Something I say to my grief-therapist often lately, is that I feel like I’m generally doing “okay”, as long as I don’t think about the future, or let my mind wander there. I feel okay or sometimes even good, as long as I can stay in the present. Do you know what she said back to me? She said: “So stay in the present.” Oh, okay then. Guess I’m done with therapy now. ALL BETTER! ALL FIXED! Thank you for that brilliant advice! You mean I just need to stay in the present and everything will be fine forever? Cool! Awesome! Sometimes my grief-therapist has a hilarious sense of humor. I think me laughing in her face when she said “stay in the present” maybe surprised her a little bit, but its just not that simple. If only my brain didn’t find itself in situations that catapult me directly into “the future that never was.” It happens all the time, and I don’t feel as if I can control my reaction to it. My reaction is extremely emotional, for example, whenever I see elderly couples together, living their ordinary days together that I will never have, as happened yesterday.
I was sitting in my car at Trader Joe’s parking lot, (well, technically, it’s my roommates car that she so nicely lets me drive to work, but whatever) I had the window open and was getting my things together, when I witnessed a scene right next to me. An elderly couple who is parked near me, going about their routine with one another. They had just returned to their car from the store, and he seemed more stable physically than her, so he walked with his arm clasped in hers to the car.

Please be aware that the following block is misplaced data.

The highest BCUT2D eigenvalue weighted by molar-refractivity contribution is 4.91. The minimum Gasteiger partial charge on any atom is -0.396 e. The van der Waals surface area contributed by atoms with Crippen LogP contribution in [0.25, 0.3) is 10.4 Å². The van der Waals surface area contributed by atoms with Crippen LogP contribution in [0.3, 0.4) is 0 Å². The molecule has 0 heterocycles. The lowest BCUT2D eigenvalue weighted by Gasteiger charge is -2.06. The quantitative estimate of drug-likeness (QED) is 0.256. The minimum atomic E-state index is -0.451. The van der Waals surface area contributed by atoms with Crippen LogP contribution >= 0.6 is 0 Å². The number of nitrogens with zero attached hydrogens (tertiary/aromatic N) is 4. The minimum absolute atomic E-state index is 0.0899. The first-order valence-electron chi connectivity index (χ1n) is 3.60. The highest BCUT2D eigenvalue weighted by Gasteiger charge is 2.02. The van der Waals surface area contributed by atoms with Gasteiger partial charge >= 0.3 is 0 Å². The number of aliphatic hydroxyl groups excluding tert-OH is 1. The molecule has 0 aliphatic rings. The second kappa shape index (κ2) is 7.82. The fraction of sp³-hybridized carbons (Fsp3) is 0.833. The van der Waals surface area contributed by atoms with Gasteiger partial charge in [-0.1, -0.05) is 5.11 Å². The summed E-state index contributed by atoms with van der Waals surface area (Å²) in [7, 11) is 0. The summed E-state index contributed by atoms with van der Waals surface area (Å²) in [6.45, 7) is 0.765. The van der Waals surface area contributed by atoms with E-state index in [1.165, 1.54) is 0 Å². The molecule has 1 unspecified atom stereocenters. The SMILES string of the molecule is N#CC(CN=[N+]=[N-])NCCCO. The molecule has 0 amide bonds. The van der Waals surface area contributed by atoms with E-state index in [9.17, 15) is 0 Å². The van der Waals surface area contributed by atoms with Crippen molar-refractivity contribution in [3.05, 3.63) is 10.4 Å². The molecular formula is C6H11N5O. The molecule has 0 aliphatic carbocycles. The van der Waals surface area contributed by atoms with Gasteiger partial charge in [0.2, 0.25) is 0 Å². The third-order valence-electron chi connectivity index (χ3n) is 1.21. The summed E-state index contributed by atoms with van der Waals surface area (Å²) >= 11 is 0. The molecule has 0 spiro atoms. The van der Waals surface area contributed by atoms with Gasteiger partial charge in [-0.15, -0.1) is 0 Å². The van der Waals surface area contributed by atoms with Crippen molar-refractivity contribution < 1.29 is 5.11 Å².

They moved slow, but they didn’t seem bothered by it or each other. He opened her passenger door and guided her into the car with love and ease. There was a small pillow sitting inside the car, and he grabbed it and gently tucked it behind her head. “Did you get my tea?”, she asked him. “Dear, I’ve ordered your tea for 58 years. Of course I’m getting your tea. Be right back. ” He rolled her window down for some air, handed her a book, and then ran into the Starbucks nearby. She sat there reading her book, and she looked so at peace. Sure, she was very old and had brittle bones and trouble walking and who knows what else, but she was not alone. She had someone to help her with those things, and there is a huge sense of peace about that, even when you aren’t fully aware of it. She had her teammate in life, and he was going to get her tea.
He returned a few minutes later and presented her with the tea: “Two sugars, and I even stirred them in for you, mi’lady”, he said with a laugh. “Thank you my darling”, she replied, and she was laughing too. He reached into the console and pulled out some medication, then handed her the pills one by one so she could take them. You could tell that this pill thing was a routine for them, something they did probably every day, without even thinking much about it, sort of like breathing in and out.